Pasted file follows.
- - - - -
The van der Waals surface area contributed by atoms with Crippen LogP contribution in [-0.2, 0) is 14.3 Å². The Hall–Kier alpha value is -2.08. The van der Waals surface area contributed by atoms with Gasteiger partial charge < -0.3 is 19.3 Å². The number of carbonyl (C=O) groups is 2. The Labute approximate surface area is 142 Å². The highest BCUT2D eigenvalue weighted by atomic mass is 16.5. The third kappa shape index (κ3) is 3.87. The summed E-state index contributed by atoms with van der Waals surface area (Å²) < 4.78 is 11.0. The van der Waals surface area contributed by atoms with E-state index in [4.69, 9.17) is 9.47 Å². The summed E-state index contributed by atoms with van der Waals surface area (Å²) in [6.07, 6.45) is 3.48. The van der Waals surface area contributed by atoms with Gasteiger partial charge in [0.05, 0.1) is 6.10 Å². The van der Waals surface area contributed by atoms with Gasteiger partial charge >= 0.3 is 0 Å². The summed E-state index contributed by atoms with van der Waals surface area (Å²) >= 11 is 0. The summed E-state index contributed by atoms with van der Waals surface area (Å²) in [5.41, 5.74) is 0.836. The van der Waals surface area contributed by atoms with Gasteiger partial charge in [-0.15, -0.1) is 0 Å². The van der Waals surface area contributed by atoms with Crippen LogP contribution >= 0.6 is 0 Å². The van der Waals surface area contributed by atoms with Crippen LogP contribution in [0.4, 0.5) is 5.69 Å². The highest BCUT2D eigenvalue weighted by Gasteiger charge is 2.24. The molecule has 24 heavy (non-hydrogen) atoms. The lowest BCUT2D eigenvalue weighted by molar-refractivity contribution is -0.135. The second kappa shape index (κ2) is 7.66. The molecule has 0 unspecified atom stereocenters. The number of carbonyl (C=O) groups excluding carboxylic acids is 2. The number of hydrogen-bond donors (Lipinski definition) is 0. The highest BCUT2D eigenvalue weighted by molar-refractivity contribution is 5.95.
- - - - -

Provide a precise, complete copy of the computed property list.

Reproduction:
The van der Waals surface area contributed by atoms with Crippen LogP contribution in [-0.2, 0) is 14.3 Å². The Hall–Kier alpha value is -2.08. The van der Waals surface area contributed by atoms with Gasteiger partial charge < -0.3 is 19.3 Å². The number of carbonyl (C=O) groups is 2. The Labute approximate surface area is 142 Å². The highest BCUT2D eigenvalue weighted by atomic mass is 16.5. The third kappa shape index (κ3) is 3.87. The summed E-state index contributed by atoms with van der Waals surface area (Å²) < 4.78 is 11.0. The van der Waals surface area contributed by atoms with E-state index in [4.69, 9.17) is 9.47 Å². The summed E-state index contributed by atoms with van der Waals surface area (Å²) in [6.07, 6.45) is 3.48. The van der Waals surface area contributed by atoms with Gasteiger partial charge in [0.05, 0.1) is 6.10 Å². The van der Waals surface area contributed by atoms with Gasteiger partial charge >= 0.3 is 0 Å². The summed E-state index contributed by atoms with van der Waals surface area (Å²) >= 11 is 0. The summed E-state index contributed by atoms with van der Waals surface area (Å²) in [5.41, 5.74) is 0.836. The van der Waals surface area contributed by atoms with Gasteiger partial charge in [-0.15, -0.1) is 0 Å². The van der Waals surface area contributed by atoms with Crippen LogP contribution >= 0.6 is 0 Å². The van der Waals surface area contributed by atoms with Crippen LogP contribution in [0.4, 0.5) is 5.69 Å². The highest BCUT2D eigenvalue weighted by Gasteiger charge is 2.24. The molecule has 24 heavy (non-hydrogen) atoms. The lowest BCUT2D eigenvalue weighted by molar-refractivity contribution is -0.135. The second kappa shape index (κ2) is 7.66. The molecule has 0 unspecified atom stereocenters. The number of carbonyl (C=O) groups excluding carboxylic acids is 2. The number of hydrogen-bond donors (Lipinski definition) is 0. The highest BCUT2D eigenvalue weighted by molar-refractivity contribution is 5.95.